Philip Murray (left) and Cathy and Barry Gibbons
Philip Murray (left), spiritual care professional dedicated to PMCC at UHN, helped Cathy and Barry Gibbons through the most difficult time of their lives. (Photo: UHN)


When Barry Gibbons woke up from a three-week coma at Toronto General Hospital he shocked everyone when he said, “I already know about my leg.”

His wife Cathy was stunned.

While Barry was in a coma, doctors had discovered a complication in Barry’s leg that required immediate surgery.

Although he lay motionless and seemingly disconnected from the world around him, Barry still had a sense of what was going on.

An out-of-body experience

“The whole time I was unconscious I was having a weird, out-of-body experience,” said Barry. “At one point I saw myself lying on the operating table while the surgeons cut into my leg. It felt so real that I knew it must have been happening.”

He was right.

This was just one of many visions he had during the three weeks he was on life support. He clearly recalled the images of angels, bright forests and blue water, and the sound of his loved ones praying for him.

“At first I brushed it off, assuming it was the drugs talking,” said Cathy. “But after he explained some of the details of his surgery, I knew there was no way he could be making this up.”

Spiritual guide

Philip Murray, a spiritual care professional dedicated to the Peter Munk Cardiac Centre (PMCC) at University Health Network (UHN), met with the Barry nearly every day in the weeks following his awakening to reflect on the experience.

“Barry was struggling to understand what his visions meant,” said Murray. “I sat with him on a number of occasions to help him cope with his difficult experience and express his feelings in a way that honoured and valued his religious beliefs.”

With Murray’s guidance, Barry was able to reconnect with his spirituality and focus on the important things in his life like family, faith and happiness.

“Finding spirituality transformed my life and Philip made that possible,” said Barry. “We weren’t spiritual people before, but being close to death and having an out-of-body experience brought meaning to what was once a mundane life.”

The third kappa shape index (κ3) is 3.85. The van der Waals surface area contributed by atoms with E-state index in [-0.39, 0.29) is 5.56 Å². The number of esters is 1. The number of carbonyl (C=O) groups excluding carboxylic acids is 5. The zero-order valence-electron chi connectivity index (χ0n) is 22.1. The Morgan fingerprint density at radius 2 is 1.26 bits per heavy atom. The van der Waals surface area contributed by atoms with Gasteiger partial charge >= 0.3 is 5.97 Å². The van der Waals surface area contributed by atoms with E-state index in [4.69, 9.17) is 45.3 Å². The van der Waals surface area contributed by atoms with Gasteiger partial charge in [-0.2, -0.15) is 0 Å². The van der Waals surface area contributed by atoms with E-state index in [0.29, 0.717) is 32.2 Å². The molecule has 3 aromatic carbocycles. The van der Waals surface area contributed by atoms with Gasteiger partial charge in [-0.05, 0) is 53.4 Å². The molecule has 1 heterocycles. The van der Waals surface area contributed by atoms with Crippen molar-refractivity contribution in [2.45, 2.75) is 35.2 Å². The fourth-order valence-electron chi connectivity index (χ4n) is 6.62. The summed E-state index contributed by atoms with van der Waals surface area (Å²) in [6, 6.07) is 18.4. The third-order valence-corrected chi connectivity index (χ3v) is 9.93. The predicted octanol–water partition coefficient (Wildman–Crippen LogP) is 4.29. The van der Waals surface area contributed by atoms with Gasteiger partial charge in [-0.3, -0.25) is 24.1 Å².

Finding meaning in difficult times

“I’ve seen many patients like Barry who find spirituality in a moment of great fear and doubt,” said Murray. “It’s my role to listen without judgment, provide understanding, and offer support along the way.”

UHN’s spiritual care program can help patients and family members find meaning, value and connection in difficult times. Spiritual care professionals are available for one-on-one visits and provide opportunities for prayer, meditation and reflection.

“A common misconception with spiritual care is that you have to be religious to benefit from our program,” said Murray. “This could not be further from the truth. We are here to give a shoulder to lean on and ears to listen, no matter what your background or beliefs.”

The Gibbons said the spiritual care from UHN was a vital component to Barry’s return to health, along with the exceptional medical team led by Dr. Anthony Ralph-Edwards.

Staff at UHN became a “second family” to the Gibbons, who were a long way from their hometown in Newfoundland.

To learn more about UHN’s Spiritual Care program, visit our website:


Spiritual Care Awareness Week honours professional spiritual and religious care providers and celebrates the collaboration of staff, families and countless volunteers across the province of Ontario. It runs between Oct. 14-20. For more information, visit Ontario Multifaith Council.

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